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This Video Brilliantly Explores How Music Was Made for the Super Nintendo

by Brandon Russell | August 16, 2018August 16, 2018 9:30 am EDT

The Super Nintendo Entertainment System isn’t just considered one of the strongest console releases because of the quality of its games. It was also a landmark release due to the quality of music in these games. Everything we think about the console is made even more impressive when learning about the limitations developers worked under.

NerdWriter released a new video this week highlighting the process behind creating music for the SNES, and it’s utterly fascinating. Think back to your favorite game for the SNES and chances are it’s in this video. In particular, NerdWriter highlights the work from David Wise, who composed music for 1994’s Donkey Kong Country (and many other big titles).

When the SNES was released, it featured eight channels, allowing composers to be much more creative compared to the original NES. But it was still very limited. As NerdWriter points out, the SNES could only accommodate 64KB of audio RAM, including music and sound effects for an entire game. An average MP3 is around 6MB.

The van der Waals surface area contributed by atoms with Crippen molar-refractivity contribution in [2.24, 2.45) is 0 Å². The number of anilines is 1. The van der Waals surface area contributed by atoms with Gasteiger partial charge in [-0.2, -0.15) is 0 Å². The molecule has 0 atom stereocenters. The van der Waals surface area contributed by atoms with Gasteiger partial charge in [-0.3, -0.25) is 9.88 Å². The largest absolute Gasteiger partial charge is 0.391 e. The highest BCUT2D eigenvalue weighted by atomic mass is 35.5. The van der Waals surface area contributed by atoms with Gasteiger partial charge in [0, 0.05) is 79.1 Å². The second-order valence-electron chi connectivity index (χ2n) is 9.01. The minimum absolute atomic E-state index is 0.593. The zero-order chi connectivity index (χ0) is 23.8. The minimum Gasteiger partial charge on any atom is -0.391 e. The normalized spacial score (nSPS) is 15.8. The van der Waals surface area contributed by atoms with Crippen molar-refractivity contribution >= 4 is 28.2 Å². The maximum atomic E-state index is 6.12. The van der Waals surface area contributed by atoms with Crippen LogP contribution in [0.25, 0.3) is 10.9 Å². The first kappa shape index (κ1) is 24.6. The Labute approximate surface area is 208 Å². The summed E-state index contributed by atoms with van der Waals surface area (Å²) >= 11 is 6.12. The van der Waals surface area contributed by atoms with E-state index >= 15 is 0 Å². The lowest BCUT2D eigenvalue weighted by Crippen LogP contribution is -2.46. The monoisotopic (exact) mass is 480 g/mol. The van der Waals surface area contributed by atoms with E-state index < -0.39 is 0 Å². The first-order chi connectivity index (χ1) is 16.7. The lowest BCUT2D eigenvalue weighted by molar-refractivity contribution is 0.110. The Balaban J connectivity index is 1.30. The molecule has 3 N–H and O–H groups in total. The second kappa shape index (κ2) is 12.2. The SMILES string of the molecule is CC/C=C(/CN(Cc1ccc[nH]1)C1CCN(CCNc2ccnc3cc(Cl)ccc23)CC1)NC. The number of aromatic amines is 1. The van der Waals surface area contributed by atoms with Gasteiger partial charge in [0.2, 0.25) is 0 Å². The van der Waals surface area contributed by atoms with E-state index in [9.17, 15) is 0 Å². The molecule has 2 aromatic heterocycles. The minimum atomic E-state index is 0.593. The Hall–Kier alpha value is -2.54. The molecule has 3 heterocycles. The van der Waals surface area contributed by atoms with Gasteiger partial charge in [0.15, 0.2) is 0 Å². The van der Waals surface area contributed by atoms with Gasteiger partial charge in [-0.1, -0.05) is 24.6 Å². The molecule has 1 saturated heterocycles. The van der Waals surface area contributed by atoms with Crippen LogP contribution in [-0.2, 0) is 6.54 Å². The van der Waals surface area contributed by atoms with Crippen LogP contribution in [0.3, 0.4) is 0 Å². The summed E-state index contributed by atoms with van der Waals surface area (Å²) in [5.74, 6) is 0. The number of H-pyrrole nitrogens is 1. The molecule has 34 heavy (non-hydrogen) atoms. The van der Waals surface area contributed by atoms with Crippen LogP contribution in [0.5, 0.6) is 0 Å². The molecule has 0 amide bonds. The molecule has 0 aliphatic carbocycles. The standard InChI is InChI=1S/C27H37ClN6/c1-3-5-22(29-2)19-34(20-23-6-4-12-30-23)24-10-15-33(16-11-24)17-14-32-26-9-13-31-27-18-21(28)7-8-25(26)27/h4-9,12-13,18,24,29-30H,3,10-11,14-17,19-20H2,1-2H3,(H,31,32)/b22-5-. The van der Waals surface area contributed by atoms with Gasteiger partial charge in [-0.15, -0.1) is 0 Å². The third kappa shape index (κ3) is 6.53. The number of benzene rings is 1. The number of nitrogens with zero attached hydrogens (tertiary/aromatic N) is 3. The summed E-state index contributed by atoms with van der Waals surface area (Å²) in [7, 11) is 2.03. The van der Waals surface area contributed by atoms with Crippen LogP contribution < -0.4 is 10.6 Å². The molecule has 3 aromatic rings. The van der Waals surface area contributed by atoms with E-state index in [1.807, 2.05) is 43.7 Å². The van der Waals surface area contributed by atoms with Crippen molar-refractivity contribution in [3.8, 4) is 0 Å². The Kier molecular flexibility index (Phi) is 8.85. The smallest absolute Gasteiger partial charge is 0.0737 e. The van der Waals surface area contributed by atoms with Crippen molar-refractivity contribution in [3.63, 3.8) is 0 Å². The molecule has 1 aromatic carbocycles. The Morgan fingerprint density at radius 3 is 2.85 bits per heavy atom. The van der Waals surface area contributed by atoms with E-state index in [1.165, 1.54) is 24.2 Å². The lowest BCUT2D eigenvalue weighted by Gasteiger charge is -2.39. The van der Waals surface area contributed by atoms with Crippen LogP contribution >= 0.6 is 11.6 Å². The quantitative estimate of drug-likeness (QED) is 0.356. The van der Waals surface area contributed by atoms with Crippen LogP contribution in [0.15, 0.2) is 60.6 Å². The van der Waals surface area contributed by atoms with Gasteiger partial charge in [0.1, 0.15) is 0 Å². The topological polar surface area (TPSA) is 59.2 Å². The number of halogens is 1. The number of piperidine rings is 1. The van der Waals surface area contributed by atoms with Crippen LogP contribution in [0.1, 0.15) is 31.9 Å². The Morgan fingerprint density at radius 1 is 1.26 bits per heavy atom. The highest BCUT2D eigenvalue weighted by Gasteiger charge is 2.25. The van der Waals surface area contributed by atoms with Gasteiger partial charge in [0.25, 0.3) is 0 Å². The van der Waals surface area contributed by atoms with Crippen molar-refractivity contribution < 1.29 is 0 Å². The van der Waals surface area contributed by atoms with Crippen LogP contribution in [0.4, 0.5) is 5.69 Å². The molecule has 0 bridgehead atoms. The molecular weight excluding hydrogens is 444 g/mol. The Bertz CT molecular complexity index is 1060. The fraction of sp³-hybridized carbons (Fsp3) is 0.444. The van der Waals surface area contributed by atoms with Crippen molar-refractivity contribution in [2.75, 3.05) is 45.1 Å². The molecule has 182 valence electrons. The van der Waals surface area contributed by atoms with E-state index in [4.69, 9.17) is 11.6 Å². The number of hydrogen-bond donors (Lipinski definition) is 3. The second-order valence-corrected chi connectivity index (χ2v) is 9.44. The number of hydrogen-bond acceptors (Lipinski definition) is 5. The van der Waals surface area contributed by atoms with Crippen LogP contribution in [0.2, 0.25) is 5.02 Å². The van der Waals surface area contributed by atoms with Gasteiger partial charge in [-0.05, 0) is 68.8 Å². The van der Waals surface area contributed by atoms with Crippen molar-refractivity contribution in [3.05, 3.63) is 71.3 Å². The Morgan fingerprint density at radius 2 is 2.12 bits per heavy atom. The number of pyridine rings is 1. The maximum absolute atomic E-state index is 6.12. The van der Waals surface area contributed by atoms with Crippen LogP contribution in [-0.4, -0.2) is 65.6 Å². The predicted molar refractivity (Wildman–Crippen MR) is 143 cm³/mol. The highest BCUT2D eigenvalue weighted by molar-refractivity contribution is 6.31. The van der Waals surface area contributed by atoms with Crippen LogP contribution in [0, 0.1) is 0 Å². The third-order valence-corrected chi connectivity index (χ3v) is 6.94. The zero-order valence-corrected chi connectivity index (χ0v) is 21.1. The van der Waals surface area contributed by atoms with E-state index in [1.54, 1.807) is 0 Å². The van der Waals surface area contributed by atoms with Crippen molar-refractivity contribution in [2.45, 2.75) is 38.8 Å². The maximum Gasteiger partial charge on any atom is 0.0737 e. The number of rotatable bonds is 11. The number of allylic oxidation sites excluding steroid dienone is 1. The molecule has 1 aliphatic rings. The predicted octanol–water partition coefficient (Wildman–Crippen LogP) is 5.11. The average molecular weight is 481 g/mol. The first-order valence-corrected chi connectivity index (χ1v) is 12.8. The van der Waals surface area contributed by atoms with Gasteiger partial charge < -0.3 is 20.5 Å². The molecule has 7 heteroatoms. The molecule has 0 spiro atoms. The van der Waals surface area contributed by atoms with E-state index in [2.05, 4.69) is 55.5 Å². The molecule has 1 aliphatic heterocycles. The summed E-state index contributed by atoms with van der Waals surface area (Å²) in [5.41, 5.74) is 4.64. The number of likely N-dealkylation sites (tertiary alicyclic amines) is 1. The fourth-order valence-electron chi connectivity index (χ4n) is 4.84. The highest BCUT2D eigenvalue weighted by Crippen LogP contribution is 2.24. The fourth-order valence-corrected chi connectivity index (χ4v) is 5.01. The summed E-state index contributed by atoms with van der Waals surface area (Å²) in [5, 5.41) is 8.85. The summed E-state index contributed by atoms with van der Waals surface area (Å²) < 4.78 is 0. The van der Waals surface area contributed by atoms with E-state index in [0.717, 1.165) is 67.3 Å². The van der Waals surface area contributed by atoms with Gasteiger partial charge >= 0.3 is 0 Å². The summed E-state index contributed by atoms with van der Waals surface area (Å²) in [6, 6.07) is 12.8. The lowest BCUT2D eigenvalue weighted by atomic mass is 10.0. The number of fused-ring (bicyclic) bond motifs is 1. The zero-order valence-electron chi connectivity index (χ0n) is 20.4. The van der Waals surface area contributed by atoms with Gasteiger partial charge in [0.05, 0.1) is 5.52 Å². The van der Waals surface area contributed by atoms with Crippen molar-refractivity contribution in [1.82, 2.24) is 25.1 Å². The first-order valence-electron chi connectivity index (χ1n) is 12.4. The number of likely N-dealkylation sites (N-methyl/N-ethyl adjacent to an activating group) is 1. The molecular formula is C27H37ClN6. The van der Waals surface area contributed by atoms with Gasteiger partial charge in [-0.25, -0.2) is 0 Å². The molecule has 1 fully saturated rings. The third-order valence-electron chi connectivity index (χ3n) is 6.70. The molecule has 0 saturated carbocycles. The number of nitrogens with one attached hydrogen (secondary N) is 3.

Even with those limitations, Wise was able to create incredible music, such as Donkey Kong Country’s “Aquatic Ambiance,” which is one of the most beautiful music compositions in video game history.

In an interview with Gamikia about “Aquatic Ambiance,” Wise said it was one of his best achievements.

“I think ‘Aquatic Ambiance’ was a turning point,” Wise said. “I was technically striving to emulate the Korg Wavestation’s wave-sequencing technique to circumnavigate the 64k limit of the SNES. ‘Aquatic Ambiance’ took 5 weeks of programming, and re-programming, to get it to work, but the results were definitely worth the experimentation.”

While the video focuses primarily on the work from Wise, the SNES is home to a lot of incredible music, from Chrono Trigger to Super Mario World to Final Fantasy VI. And, another highlight from Wise, “Forest Interlude” from Donkey Kong Country 2 is one of my personal favorites.



Brandon Russell

Brandon’s first memory of geek culture is watching Back to the Future over and over and over. From there he fell in love with Star Wars, video